Back then, Kobe-born Iwanami was one of the most promising youngsters among the Samurai Blue. The 21 years-old center-back played for Vissel Kobe, but not yet the international and flash version which invested on recognized internationals Podolski, Iniesta and David Villa.

On the other hand, Iwanami remained a strong player on Vissel’s squad and therefore Urawa Red Diamonds opted to buy him for the 2018 season. Iwanami is still featuring in Saitama, although not to blame though for their lack of offense in recent years. Now 27, Iwanami still is one of the most interesting defenders of J. League.

Naomichi Ueda

Then: Kashima Antlers ➜ Now: Nîmes Olympique (FRA)

The older the goalkeeper, the younger Kashima Antlers fielded their defenders in 2016. Alongside Gen Shoji, 20 years-old Naomichi Ueda raised expectations for the Olympic tournament in 2016, but he couldn’t deliver. With Kashima Antlers, the pair composed by Shoji and Ueda left the record winning champion of Japanese football in 2018: Shoji moved to France, but Ueda opted to join Cercle Bruges.

After two and a half years though, Ueda couldn’t claim a starting spot on the Belgian side and was loaned to Ligue 1 side Nîmes Olympique, where he’s moving to permanently this summer.

Hiroki Fujiharu

Then: Gamba Osaka ➜ Now: Gamba Osaka

For the Samurai Blue in 2016, Hiroki Fujiharu was only an additional player despite being one the most marquee players on the left back position at that time. While he was still considered by Vahid Halilhodzic in early 2016, the Olympic tournament didn’t help him his case. The Gamba regular did not play another time for the Samurai Blue and his career didn’t progress as well. In 2021, at 32, an injury has left Fujiharu out (for now).

Masashi Kamekawa

Then: Avispa Fukuoka ➜ Now: V-Varen Nagasaki

Starting his pro career with Shonan Bellmare at 19, Masashi Kamekawa is one of the unsung heroes of Japanese football. Since 2013, the wingback was a regular starter for any club he played for, yet couldn’t make a step up to show his strength for one of the major sides of Japanese football.

After three years with Avispa Fukuoka and one full season with Kashiwa Reysol in J1, Kamekawa has called Nagasaki his home since 2019. Still a solid player, he’s pursuing a return to J1 with V-Varen Nagasaki, yet a long-lasting injury prevents him from a regular contributor to the team’s ultimate goal.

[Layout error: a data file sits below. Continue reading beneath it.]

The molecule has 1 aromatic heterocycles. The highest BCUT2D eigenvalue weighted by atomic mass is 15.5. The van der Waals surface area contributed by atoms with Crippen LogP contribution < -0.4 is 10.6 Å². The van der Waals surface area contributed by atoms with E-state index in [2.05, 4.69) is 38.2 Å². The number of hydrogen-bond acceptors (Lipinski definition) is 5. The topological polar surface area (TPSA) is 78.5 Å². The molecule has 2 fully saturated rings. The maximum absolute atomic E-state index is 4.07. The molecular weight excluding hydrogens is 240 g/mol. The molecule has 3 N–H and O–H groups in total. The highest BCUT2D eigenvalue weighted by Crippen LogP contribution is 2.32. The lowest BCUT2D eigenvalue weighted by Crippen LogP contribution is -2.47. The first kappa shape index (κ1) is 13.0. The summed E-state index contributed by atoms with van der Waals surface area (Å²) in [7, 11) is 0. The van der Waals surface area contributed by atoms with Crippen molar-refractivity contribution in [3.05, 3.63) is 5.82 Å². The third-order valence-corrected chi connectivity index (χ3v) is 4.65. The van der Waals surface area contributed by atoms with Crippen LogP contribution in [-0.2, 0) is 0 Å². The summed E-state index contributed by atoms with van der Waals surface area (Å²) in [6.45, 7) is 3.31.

Sei Muroya

Then: FC Tokyo ➜ Now: Hannover 96 (GER)

Sei Muroya in 2016 hardly played for FC Tokyo’s U23 in J3 League, so his nomination for the Olympic Games was slightly surprising. From out of nowhere, Muroya played all three matches of the tournament and then he was given a chance for the Second Stage of J1 by his parent club. Since then, Muroya grew a familiar face in Tokyo, playing 30 J1 matches between 2018 and 2019.

In 2020, despite the pandemic situation, Muroya was scouted by 2. Bundesliga club Hannover 96, where he and Haraguchi were supposed to help the promotion effort of the recently relegated side. Surprisingly, Muroya collected a decent performance, a total of 32 appearances in a foreign, physically challenging league.

Wataru Endo

Then: Urawa Red Diamonds ➜ Now: VfB Stuttgart (GER)

Five years ago, a young Wataru Endo was just 23 years old and yet he had already six (SIX!) professional seasons under his belt, mostly with Shonan Bellmare. In 2016, he had just moved to Urawa Red Diamonds and he was three months away from gifting Urawa Reds their first trophy after a long time.

Time has been kind on Endo, who was probably the natural heir of Makoto Hasebe’s role after 2018 World Cup. He first moved to Sint-Truiden – the natural Japanese colony in Europe – and one year was enough to catch the eye of VfB Stuttgart, back then playing in the second German division. 18 months later, he’s become a sensation in Bundesliga and even captained the team in some chances.

Oh, and he’s going to be involved again in the Olympics, since he has been called by Moriyasu among the three overaged players.

So this is the first part of the resume.

3 thoughts on “Saudade: Where are they now? (Part 1)